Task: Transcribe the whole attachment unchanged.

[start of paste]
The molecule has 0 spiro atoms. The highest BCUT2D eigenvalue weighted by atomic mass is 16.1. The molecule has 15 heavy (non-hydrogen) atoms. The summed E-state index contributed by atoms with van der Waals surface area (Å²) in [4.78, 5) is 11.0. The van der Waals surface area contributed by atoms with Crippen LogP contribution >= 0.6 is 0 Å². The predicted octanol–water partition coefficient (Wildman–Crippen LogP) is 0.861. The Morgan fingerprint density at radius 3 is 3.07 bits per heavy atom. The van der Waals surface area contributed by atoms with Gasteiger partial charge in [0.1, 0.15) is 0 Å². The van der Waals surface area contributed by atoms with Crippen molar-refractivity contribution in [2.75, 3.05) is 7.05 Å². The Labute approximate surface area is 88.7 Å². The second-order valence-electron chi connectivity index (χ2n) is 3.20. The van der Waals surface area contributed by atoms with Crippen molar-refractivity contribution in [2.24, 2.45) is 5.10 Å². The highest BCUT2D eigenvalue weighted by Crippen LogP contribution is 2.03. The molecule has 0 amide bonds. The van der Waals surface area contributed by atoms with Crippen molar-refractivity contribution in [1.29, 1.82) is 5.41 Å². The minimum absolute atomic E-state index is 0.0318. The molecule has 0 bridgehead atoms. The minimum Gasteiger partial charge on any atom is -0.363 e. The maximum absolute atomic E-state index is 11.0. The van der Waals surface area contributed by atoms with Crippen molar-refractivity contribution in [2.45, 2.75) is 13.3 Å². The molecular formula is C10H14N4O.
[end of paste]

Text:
The molecule has 0 spiro atoms. The highest BCUT2D eigenvalue weighted by atomic mass is 16.1. The molecule has 15 heavy (non-hydrogen) atoms. The summed E-state index contributed by atoms with van der Waals surface area (Å²) in [4.78, 5) is 11.0. The van der Waals surface area contributed by atoms with Crippen LogP contribution >= 0.6 is 0 Å². The predicted octanol–water partition coefficient (Wildman–Crippen LogP) is 0.861. The Morgan fingerprint density at radius 3 is 3.07 bits per heavy atom. The van der Waals surface area contributed by atoms with Gasteiger partial charge in [0.1, 0.15) is 0 Å². The van der Waals surface area contributed by atoms with Crippen molar-refractivity contribution in [2.75, 3.05) is 7.05 Å². The Labute approximate surface area is 88.7 Å². The second-order valence-electron chi connectivity index (χ2n) is 3.20. The van der Waals surface area contributed by atoms with Crippen molar-refractivity contribution in [2.24, 2.45) is 5.10 Å². The highest BCUT2D eigenvalue weighted by Crippen LogP contribution is 2.03. The molecule has 0 amide bonds. The van der Waals surface area contributed by atoms with Crippen molar-refractivity contribution in [1.29, 1.82) is 5.41 Å². The minimum absolute atomic E-state index is 0.0318. The molecule has 0 bridgehead atoms. The minimum Gasteiger partial charge on any atom is -0.363 e. The maximum absolute atomic E-state index is 11.0. The van der Waals surface area contributed by atoms with Crippen molar-refractivity contribution in [2.45, 2.75) is 13.3 Å². The molecular formula is C10H14N4O.